North Central Illinois Farmland Values
Hindsight is 20/20, or was 2020 full of haze? It goes without saying the COVID-19 pandemic brought a cloud of uncertainty. Reflecting back on farmland values and lease trends for 2020, stability and positivity shine through for the North Central Illinois Region of Livingston, McLean, Mason, Tazewell, Woodford, Marshall, and Putnam Counties. This region is unique with a variety of soils, crops and locational influences, which can lead to great ranges in value from one end of the region to the other.
2020 started off with a clear picture, first quarter auctions were active and bringing stable values compared to the previous year; land leases were being renewed with minimal adjustments; and spring planting went fairly smoothly. During the last two weeks of the first quarter, haze started to set in with the COVID-19 pandemic. At this point in time, quick adjustments were made to any remaining spring auctions. Many of them were moved to an online platform and the results were nothing but normal or even higher than expected. Fortunately, COVID-19 hit at a time that naturally slows for real estate transactions.
As a result of the pandemic, the Federal Reserve drastically cut interest rates, commodity prices strengthened, and multiple stimulus programs were put into place adding an additional income source. The coupling of low interest rates and favorable income streams left land values on a positive note for the closing of 2020. Third and fourth quarter auctions continued to be the avenue for optimal pricing. In addition, properties that were broker listed were generally on the market for a very short amount of time. Overall sales volume for 2020, however, was down compared to the previous year.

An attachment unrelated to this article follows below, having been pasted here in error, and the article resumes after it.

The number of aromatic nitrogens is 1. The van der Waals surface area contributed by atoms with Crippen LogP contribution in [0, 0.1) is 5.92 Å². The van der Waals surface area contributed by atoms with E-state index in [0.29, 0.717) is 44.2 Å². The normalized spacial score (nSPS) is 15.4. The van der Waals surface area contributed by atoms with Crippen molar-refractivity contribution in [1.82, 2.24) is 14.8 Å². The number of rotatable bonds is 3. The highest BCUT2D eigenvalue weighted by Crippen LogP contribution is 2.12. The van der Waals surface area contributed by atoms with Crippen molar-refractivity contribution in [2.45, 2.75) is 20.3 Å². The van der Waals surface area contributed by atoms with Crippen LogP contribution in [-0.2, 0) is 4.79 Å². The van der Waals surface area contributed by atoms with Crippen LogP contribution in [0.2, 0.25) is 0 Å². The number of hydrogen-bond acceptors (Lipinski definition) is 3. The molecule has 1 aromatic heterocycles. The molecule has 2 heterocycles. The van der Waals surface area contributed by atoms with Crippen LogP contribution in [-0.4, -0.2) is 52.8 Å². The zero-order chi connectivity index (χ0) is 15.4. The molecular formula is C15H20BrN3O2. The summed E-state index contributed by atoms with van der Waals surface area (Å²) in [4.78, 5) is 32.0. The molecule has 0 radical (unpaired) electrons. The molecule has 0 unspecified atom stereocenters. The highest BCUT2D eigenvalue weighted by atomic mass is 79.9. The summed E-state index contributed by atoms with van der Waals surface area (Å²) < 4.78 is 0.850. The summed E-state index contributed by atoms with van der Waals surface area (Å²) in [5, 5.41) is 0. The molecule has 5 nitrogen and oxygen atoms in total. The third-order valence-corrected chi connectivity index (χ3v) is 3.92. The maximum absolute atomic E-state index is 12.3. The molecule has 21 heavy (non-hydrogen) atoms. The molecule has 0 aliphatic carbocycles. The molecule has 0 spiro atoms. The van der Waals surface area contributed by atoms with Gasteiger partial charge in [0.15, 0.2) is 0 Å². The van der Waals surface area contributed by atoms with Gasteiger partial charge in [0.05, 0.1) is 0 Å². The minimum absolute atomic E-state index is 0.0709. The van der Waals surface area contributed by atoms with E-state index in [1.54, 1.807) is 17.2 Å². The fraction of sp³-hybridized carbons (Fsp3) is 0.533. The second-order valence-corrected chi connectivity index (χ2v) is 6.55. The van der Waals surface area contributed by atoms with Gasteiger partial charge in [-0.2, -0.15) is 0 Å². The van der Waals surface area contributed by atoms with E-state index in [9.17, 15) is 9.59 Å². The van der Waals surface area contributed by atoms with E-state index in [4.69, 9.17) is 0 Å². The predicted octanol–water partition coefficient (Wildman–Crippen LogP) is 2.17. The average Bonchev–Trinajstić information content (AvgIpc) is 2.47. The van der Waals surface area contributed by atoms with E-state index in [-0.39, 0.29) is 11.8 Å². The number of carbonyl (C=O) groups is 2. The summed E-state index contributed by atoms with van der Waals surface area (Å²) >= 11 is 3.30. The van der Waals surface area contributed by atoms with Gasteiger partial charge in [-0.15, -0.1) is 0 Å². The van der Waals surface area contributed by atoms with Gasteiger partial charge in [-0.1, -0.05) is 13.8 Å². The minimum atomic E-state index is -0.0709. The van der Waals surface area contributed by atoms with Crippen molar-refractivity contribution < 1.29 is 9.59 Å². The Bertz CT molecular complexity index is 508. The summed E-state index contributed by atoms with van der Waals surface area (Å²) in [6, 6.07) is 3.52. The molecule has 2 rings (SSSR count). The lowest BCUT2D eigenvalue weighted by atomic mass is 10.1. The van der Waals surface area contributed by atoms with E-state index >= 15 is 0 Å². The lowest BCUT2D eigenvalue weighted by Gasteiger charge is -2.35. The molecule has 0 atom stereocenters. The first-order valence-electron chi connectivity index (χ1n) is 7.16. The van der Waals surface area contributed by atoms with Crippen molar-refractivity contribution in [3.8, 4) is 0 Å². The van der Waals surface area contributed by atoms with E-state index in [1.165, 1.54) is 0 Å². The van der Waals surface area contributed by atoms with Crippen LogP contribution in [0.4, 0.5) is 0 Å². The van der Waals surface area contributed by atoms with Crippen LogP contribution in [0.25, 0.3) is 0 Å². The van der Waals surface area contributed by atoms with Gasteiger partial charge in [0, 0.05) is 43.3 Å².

Stepping into 2021
There continues to be a high demand for farmland with limited supply. A volatile stock market has investors moving funds into different asset classes, with farmland being one of the top choices. Investors are not alone, many farmers are weighing their options for land purchases as well.
Quarter 1 of 2021 auction sales continue to follow the upward trend left at the close of Q4 2020. Buyers being both farmers and investors alike. The Land Values summary for 2020 indicated the upper end of the range for Cropland A to be $12,000 and Cropland B at $10,000. In March alone, new levels were established for both Cropland A & B Farms.
Over this same time period in 2020, the average $/P.I. for Cropland A & B farms was $72/ P.I. The results of these March auctions indicate the $/P.I. range to be $95 to $105 dollars per Productivity Index point. This is an approximate 45% increase from the previous 2020 values.
Quarters 2 & 3 of 2020 had a lower volume of land sales, but play a pivotal role for what we can forecast for Fall & Winter auction season. The Federal Interest Rates remain unchanged as of the latest vote on March 17, 2021. FOMC acknowledged the economy is showing signs of recovery, but employment rates are still a large concern. Will there be a Department of Agriculture stimulus package for 2021? It is hard to be certain, but many industry professions are leaning towards the positive side. If economic factors for 2021 play out similar to 2020, I think it is fair to say land values are trending up and will continue to climb to new levels.